Flaky Sourdough Discard Biscuits

This is the biscuit recipe I’ve been searching for my entire life. Before making these, I thought the perfect biscuits could only come from a can. But these biscuits are so much better than the canned stuff, they are flaky with layers upon layers of soft, buttery, rich crumb. I promise after you make these, you’ll come up with an excuse to eat biscuits every day. 

I found this recipe thanks to my new friend Erika, the genius mind behind the blog, The Pancake Princess. Erika hosts bake-offs where she pits the most popular recipes on the Internet against each other to see which one is the best. So you and I don’t have to try out 16 different biscuit recipes to see which one is the best. Thanks, Erika! 

These amazing biscuits come from Bon Appetit, and I modified the recipe by adding 120 grams of sourdough discard (of course). For something that bakes up so perfectly decadent these are extremely easy to make. Bon Appetit suggests making these in a food processor, but I don’t have one so I hand mixed everything, and still ended up with a soft and tender crumb. This recipe details my hand-mixed instructions but you can follow Bon Appetit’s directions if you prefer to use a food processor. 

Currently, I maintain a whole wheat starter, and although this recipe calls for a low protein, white flour (all-purpose) the whole wheat in my discard did not have a detrimental effect on the crumb. So whatever type of discard you have will work fine (rye, whole wheat, white, etc). Still, I would not recommend using whole wheat flour in place of the all-purpose that this recipe calls for.

Lastly, it’s very important to keep this recipe as cold as possible to prevent the butter from melting before baking. This will ensure a tender, flaky crumb. So make sure your butter, starter and buttermilk are all cold.

Disclosure: Please note that this post contains affiliate links. As an Amazon Associate I earn from qualifying purchases. This in no way impacts my recommendations.

Now on to the recipe! 

QuantityIngredientsBaker’s %
120 gramsDiscard starter (unfed, cold from the fridge)30%
180 grams Buttermilk or kefir46%
226 gramsButter (cut into ½ inch pieces and chilled)58%
388 gramsAll-purpose flour100%
16 gramsGranulated sugar 4%
10 grams (2 ½ teaspoons)Baking powder2.5%
2 grams (¼ teaspoon)Baking soda.5%
12 grams (2 teaspoons)Salt 3%

Preheat oven to 425°. 

In a large-sized mixing bowl, whisk together flour, baking soda, baking powder, sugar and salt. 

Incorporate pieces of chilled butter into flour mixture using a pastry cutter until the largest pieces of butter are the size of a pea. 

Use a pastry cutter to mix sourdough discard into dough, being careful not to over mix (it’s OK if your discard does not completely dissolve into the dough at this point) 

Gradually drizzle buttermilk or kefir into your dough mixture. Knead mixture lightly until it forms a shaggy dough (it will look a little dry)

Turn dough out onto a clean surface and pat into a 1″-thick square.

Using a knife or bench scraper, cut dough into 4 pieces. Stack pieces on top of one another, sandwiching any loose dry bits of dough between layers, and press down to flatten.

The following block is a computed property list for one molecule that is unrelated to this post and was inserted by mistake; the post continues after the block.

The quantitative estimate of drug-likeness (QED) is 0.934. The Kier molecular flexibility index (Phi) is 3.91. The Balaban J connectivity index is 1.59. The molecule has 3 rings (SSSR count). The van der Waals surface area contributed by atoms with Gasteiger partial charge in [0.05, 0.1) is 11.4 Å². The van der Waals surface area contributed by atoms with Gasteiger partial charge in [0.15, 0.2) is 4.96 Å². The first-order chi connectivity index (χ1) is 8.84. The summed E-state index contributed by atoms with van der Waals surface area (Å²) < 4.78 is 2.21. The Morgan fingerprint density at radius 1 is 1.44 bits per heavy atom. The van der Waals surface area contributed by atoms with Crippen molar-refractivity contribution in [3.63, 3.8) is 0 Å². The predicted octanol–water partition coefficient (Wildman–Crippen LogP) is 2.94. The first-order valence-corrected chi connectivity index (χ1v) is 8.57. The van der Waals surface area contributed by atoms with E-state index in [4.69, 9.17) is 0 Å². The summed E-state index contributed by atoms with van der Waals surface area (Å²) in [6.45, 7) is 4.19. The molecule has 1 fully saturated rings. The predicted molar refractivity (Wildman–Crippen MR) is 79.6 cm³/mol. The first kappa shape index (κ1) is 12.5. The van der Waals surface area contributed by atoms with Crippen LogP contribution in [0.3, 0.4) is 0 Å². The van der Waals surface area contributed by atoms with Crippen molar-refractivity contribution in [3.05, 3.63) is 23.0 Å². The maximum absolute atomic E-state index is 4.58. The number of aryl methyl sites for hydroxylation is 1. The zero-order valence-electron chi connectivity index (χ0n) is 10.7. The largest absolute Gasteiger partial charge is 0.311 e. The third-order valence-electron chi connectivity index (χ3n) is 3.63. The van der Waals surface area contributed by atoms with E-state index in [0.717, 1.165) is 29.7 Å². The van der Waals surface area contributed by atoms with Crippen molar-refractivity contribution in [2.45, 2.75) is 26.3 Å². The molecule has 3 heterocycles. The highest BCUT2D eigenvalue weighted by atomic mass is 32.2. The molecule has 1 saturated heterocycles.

Lift up dough with bench scraper and dust surface with flour. 

Roll dough into a 1″-thick rectangle and trim a thin border around sides of dough to create clean edges. Cut into a 4×3 grid to make 12 biscuits.

**Bon Appetit advises you not to reroll your scraps but I formed them into biscuits and they still baked up great. 

Transfer biscuits to a parchment-lined baking sheet, spacing 2″ apart; freeze 10 minutes.

Brush tops of biscuits with melted butter. 

Reduce oven temperature to 400° and bake biscuits until deep golden brown on bottom and golden on top, 20–25 minutes.

Et Voila! 

Flaky, buttery biscuits that you come together in under an hour! Serve these warm with jam and butter or sausage gravy. 

Make ahead instructions: Unbaked biscuits can be frozen up to 1 month. Freeze, uncovered, on baking sheet until solid, then transfer to a resealable plastic bag. Do not thaw before baking, but add a few minutes to the baking time.

Please share this recipe if you enjoyed it! Remember to post a photo and tag me @makeitdough when you make this delicious recipe, so I can check out your bake.

Follow me on Instagram @MakeItDough or like Make It Dough on Facebook for more sourdough and baking ideas.

Follow me on Instagram @MakeItDough or like Make It Dough on Facebook for more sourdough and baking ideas.

6 Comments Add yours

  1. Deb says:

    You can grate cold butter into the flour mix. Best pastry hack ever. No need to cut it in with a pastry cutter. Use the coarse side of the grater.

    1. Ooh great tip, Deb! I’m scheming on a 100% whole grain version of this recipe, I’ll try your method for that.

  2. Amanda says:

    These biscuits are delicious! I didn’t get quite the rise you did but plan to try again. I did notice you mention mixing sugar in but don’t have it listed in your ingredients. I’m also trying to print the recipe and can’t find a print version. Do you have a feature that allows me to print a 1-2 page copy of the recipe with a picture of the biscuits without all the extra details? When I print from this page it’s 3-4 pages long.

    1. Glad you enjoyed the biscuits! Are your raising agents fresh? Or did you use buttermilk? The reaction between the acids and basics in the recipe usually helps with the height in these biscuits. I’m sorry but I don’t currently have that feature!

  3. Heather says:

    Can I sub the buttermilk for yoghurt?

    1. You can, but you may have to add more of the thickness of yogurt in comparison to buttermilk. I’d add water a little bit at a time until your dough comes together 😁

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